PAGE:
Fast radio bursts – described as “short, mysterious beacons” – have been detected in various distant parts of the universe, as well as in our own galaxy.

Its origins are unknown and its appearance is unpredictable.

The discovery of FRB 20191221A was made by the Canadian Hydrogen Intensity Mapping Experiment (CHIME) telescope.

The CHIME (Canadian Hydrogen Intensity Mapping Experiment), located in British Columbia, Canada, has four 328-foot-long U-shaped cylinders, allowing it to detect signals from when the universe was between six and 11 billion years old.

And this telescope has nearly quadrupled the number of fast radio bursts discovered to date.

The pattern of radio bursts from FRB 20191221A was found to have similarities to the emissions from radio pulsars and magnetars in our own galaxy.

Radio pulsars are neutron stars that emit beams of radio waves, appearing to pulsate as the star rotates, while a similar emission is produced by magnetars due to their extreme magnetic fields.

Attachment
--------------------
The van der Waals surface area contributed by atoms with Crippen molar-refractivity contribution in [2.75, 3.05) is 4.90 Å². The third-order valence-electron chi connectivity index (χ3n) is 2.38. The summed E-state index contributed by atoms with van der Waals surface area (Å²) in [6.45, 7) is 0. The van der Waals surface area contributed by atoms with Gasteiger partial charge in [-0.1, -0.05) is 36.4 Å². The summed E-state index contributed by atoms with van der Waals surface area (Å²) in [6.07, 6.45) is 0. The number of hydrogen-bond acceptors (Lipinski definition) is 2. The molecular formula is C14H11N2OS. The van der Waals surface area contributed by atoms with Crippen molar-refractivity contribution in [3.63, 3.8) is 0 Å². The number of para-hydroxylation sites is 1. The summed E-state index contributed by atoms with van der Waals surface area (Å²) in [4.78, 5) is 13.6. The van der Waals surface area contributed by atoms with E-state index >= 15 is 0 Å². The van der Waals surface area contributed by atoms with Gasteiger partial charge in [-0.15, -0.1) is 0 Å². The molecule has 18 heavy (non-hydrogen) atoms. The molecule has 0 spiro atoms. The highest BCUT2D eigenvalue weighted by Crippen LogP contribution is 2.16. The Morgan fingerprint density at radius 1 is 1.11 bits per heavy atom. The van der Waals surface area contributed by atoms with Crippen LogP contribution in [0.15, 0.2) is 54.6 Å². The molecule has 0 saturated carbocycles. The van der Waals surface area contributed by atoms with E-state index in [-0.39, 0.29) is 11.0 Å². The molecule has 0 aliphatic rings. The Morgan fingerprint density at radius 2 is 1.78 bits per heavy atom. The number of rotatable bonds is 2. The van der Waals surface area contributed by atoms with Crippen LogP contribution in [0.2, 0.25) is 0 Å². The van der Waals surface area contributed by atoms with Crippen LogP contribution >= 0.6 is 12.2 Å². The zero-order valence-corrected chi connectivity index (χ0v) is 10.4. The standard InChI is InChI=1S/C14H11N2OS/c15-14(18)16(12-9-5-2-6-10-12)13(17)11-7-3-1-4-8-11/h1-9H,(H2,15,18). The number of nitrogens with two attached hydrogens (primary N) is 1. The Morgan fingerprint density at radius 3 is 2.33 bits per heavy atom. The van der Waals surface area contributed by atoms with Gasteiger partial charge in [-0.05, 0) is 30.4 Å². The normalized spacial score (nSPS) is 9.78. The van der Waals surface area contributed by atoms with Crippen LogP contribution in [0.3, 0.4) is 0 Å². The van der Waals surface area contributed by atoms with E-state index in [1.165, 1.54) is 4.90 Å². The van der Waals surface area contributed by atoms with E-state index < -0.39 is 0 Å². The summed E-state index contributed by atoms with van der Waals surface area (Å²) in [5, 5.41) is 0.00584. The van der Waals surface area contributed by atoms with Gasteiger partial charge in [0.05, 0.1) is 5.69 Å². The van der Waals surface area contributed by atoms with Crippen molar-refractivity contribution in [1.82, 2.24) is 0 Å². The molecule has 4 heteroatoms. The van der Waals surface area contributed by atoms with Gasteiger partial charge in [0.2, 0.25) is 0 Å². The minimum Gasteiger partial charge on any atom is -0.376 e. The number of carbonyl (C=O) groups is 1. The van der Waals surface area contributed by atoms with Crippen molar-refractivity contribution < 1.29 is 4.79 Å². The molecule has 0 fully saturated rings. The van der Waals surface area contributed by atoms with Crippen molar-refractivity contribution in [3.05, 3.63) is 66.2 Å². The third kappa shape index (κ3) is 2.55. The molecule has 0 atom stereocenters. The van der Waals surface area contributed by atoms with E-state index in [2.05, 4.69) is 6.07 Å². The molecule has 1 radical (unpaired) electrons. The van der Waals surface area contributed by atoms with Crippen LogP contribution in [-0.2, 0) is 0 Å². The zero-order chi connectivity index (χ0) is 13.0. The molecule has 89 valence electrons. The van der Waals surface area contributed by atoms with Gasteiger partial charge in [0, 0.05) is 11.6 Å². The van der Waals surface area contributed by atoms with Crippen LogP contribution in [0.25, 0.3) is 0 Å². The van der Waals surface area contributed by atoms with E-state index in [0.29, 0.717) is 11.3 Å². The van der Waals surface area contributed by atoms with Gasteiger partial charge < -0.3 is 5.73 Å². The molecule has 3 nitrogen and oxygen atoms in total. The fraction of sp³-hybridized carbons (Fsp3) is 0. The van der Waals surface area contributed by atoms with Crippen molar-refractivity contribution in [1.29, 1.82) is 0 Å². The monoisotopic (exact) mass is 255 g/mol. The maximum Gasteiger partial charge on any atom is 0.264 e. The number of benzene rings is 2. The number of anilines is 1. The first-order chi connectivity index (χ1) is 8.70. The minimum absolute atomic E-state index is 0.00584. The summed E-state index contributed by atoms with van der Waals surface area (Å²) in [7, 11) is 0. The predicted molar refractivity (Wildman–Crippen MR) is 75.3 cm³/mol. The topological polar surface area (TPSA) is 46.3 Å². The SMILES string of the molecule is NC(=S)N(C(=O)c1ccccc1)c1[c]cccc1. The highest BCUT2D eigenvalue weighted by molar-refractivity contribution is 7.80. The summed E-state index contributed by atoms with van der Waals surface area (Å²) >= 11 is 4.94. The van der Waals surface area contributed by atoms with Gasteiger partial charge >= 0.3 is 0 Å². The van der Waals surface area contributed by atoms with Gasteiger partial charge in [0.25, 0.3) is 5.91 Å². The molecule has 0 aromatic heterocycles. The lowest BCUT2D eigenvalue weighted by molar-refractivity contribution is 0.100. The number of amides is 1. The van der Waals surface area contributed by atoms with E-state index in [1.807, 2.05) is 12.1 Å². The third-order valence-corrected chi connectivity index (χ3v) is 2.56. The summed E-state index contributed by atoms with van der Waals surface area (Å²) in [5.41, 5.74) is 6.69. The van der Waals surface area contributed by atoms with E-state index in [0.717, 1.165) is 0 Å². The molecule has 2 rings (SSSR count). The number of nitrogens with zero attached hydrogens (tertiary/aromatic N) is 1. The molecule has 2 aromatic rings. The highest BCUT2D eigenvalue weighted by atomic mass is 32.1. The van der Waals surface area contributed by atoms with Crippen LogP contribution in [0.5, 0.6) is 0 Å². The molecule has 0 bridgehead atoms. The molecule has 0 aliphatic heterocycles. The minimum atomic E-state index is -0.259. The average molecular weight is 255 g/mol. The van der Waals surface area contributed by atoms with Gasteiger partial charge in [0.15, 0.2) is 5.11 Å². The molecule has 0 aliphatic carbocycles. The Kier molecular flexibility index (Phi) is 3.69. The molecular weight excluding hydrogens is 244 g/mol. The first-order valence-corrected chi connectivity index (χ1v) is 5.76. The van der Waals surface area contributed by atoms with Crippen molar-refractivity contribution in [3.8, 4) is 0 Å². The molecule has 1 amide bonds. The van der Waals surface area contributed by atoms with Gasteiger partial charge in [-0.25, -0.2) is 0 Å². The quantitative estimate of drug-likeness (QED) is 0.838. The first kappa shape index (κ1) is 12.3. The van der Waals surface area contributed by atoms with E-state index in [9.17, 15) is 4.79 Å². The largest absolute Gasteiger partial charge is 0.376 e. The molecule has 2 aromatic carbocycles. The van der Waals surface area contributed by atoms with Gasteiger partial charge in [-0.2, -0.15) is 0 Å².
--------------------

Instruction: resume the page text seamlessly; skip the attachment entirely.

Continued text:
The signal, labeled FRB 20191221A, is currently the longest-lasting FRB with the clearest periodic pattern detected to date (pictured)

The signal, labeled FRB 20191221A, is currently the longest-lasting FRB with the clearest periodic pattern detected to date (pictured)

The main difference between the new signal and radio emissions from our own pulsars and galactic magnetars is that FRB 20191221A appears to be over a million times brighter.

Michilli said the bright flashes could come from a distant radio pulsar or magnetar that is normally dimmer as it spins and, for some unknown reason, ejected a train of bright bursts, ‘in a rare three-second window that CHIME was fortunately positioned to capture,’ he continued.

“CHIME has now detected many FRBs with different properties,” said Michilli.

“We’ve seen some living inside very turbulent clouds, while others appear to be in clean environments.

‘From the properties of this new signal, we can say that around this source, there is a plasma cloud that must be extremely turbulent.’

Astronomers hope to capture additional bursts from the periodic FRB 20191221A, which could help narrow down the source of the signal and learn more about neutron stars.